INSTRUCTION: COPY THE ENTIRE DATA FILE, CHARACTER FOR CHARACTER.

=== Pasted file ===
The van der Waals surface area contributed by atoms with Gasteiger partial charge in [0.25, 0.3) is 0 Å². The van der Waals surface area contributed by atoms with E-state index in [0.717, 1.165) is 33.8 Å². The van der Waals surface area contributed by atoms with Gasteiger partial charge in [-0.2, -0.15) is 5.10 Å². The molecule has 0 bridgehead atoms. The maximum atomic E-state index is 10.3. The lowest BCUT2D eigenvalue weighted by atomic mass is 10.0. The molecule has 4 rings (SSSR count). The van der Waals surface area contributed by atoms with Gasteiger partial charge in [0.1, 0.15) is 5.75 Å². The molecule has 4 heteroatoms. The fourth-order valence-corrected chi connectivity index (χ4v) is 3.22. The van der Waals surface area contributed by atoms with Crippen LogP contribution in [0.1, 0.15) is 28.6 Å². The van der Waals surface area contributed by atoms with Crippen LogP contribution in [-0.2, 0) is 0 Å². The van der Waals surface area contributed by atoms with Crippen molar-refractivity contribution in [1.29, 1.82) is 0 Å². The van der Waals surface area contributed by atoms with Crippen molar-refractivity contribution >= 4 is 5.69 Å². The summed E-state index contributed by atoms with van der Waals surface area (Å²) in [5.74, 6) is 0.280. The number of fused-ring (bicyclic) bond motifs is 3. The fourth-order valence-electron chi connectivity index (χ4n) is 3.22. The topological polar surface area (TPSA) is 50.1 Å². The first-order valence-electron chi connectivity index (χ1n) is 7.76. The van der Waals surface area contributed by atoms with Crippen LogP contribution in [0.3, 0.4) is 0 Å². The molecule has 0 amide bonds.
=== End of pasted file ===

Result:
The van der Waals surface area contributed by atoms with Gasteiger partial charge in [0.25, 0.3) is 0 Å². The van der Waals surface area contributed by atoms with E-state index in [0.717, 1.165) is 33.8 Å². The van der Waals surface area contributed by atoms with Gasteiger partial charge in [-0.2, -0.15) is 5.10 Å². The molecule has 0 bridgehead atoms. The maximum atomic E-state index is 10.3. The lowest BCUT2D eigenvalue weighted by atomic mass is 10.0. The molecule has 4 rings (SSSR count). The van der Waals surface area contributed by atoms with Gasteiger partial charge in [0.1, 0.15) is 5.75 Å². The molecule has 4 heteroatoms. The fourth-order valence-corrected chi connectivity index (χ4v) is 3.22. The van der Waals surface area contributed by atoms with Crippen LogP contribution in [0.1, 0.15) is 28.6 Å². The van der Waals surface area contributed by atoms with Crippen LogP contribution in [-0.2, 0) is 0 Å². The van der Waals surface area contributed by atoms with Crippen molar-refractivity contribution in [1.29, 1.82) is 0 Å². The van der Waals surface area contributed by atoms with Crippen molar-refractivity contribution >= 4 is 5.69 Å². The summed E-state index contributed by atoms with van der Waals surface area (Å²) in [5.74, 6) is 0.280. The number of fused-ring (bicyclic) bond motifs is 3. The fourth-order valence-electron chi connectivity index (χ4n) is 3.22. The topological polar surface area (TPSA) is 50.1 Å². The first-order valence-electron chi connectivity index (χ1n) is 7.76. The van der Waals surface area contributed by atoms with Crippen LogP contribution in [0.3, 0.4) is 0 Å². The molecule has 0 amide bonds.